21 July 2013

Catching Up

If you don't feel you have a personal relationship with me, skip this post...
I'm just catching friends up with my news.

It's been a tough Spring/Summer so far.
My Mother had not been well for several months. Twelve hours drive away in Pensacola, we spent as much time with her as possible while we were in Destin, then drove down a couple times to actually spend a weekend with her in her apartment, which was a cramped, one-bedroom place with too much furniture, made MUCH worse with the addition of our Queen-size inflatable airbed on the floor between recliners and TV cabinet.
Cramped quarters made things difficult. Helpers coming in the door at an unworldly hour of the morning to insure she was properly medicated made us feel like Zombies after a couple days.
Obviously, visiting Mom was not a peaceful sojourn to the countryside.

I've had a little side business I started with an old friend in 1988, mostly teaching others to fly helicopters, doing aerial photography, and other little odd jobs requiring the use of a helicopter.
The two of us fit together well... he did the administrative stuff;

I watched over the helicopter and insured the operations side worked as advertised.
A long-time smoker, he's also been in ill health for the last couple years. A year ago his health really started downhill. He's been in and out of the hospital several times.
Two months ago he died.
His wife wants no part of staying in the business of herding helicopters.
Twenty-five years of plugging along, dreaming of what we could do after we both could retire from other work and devote full-time to our business went out the door. Our little business will wither and disappear.

Mother's health worsened.
She was always someone fun to be around... sharp as a tack with a great sense of humor, she was intelligent and curious, and could participate in conversations about anything.
But we noticed her hearing failing. Then her memory started frustrating her.
She no longer participated in conversations because she couldn't hear what was being discussed and couldn't remember things to add.
She sat silently, smiled and nodded, just to show she was glad simply to be around others.
Three weeks ago my sister called to indicate she was failing.
In three days she was gone.
We buried her a week ago.
I've lost my strongest supporter.

I take comfort in having had her in my life MUCH longer than anyone would have predicted.
Her weak heart needed help, and to that she had a pacemaker installed in 1983.
At that point NO ONE would have imagined she'd outlive my Dad.

She did.
Like a Timex watch, she just kept on ticking.
Her "metronome" pacemaker was replaced with one that measured O2 content in her bloodstream and increased her heart rate as necessary.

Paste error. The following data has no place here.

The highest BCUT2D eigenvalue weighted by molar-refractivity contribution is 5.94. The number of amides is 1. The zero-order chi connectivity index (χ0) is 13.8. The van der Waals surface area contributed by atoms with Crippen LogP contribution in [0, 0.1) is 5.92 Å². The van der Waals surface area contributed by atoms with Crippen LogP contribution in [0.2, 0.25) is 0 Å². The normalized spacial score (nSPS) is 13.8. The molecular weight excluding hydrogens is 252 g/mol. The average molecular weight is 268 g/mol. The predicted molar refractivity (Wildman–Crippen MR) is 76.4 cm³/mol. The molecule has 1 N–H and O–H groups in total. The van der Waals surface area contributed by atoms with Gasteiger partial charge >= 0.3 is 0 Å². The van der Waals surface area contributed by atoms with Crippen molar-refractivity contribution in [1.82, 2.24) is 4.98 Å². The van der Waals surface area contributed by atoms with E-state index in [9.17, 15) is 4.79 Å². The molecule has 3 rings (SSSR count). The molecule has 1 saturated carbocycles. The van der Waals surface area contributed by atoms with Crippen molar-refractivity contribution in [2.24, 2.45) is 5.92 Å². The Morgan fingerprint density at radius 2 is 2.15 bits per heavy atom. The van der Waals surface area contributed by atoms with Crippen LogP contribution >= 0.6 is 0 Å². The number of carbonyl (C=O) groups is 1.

The battery in that device failed one morning and her poor weak heart kept plugging until they could install a new battery.
She survived hurricane Ivan and three weeks of no air-conditioning in her new Pensacola apartment, just days after we moved her there.
She was a tough, wonderful creature. Obviously, I'll miss her terribly.

I've kinda had a "one-two punch" delivered to my midsection and I'm still not recovered...
May never fully recover.
Add to my emotional stress the fact I still think my beloved country is circling the drain, and you may understand my reluctance to write here.

It'd be nice to have some good news cheer us all up, wouldn't it?
(If you have any, share in the comments PLEASE.)

03 July 2013

The Procession

Birth. Life. Death.
And if it proceeds as it should, that "life" part should be reasonably long.
It also helps, when the "death" part happens, if the life part also makes living better for others.

Obviously, it doesn't always unfold the way we hope. Some of the saddest days of my career were those when I'd carry a very sick or injured youngster in the helicopter, then observe parents as they watch life slowly slip away from their child.
We naturally grieve when we lose loved ones, but if those departed family members or friends have "run a good race" and frequently put smiles on the faces of others, that grieving is mostly for ourselves, knowing we'll not have the pleasure of their company any more.
When a young person dies we not only lose that personal contact, we lose the promise of what might have been.

I'm headed back to Indianapolis this weekend to reunite my Mother with my Dad.
I'm grieving because I'm selfish and will miss our conversations, the ability to say "Hey Mom, what was that guy's name?"; the LOVE.
But I'm comforted by the fact that Mom's life-parade proceeded as it should have...indeed, lasted longer than anyone could have expected.

Butterfly kisses Mom...
You put smiles on lots of faces.
You ran a great race.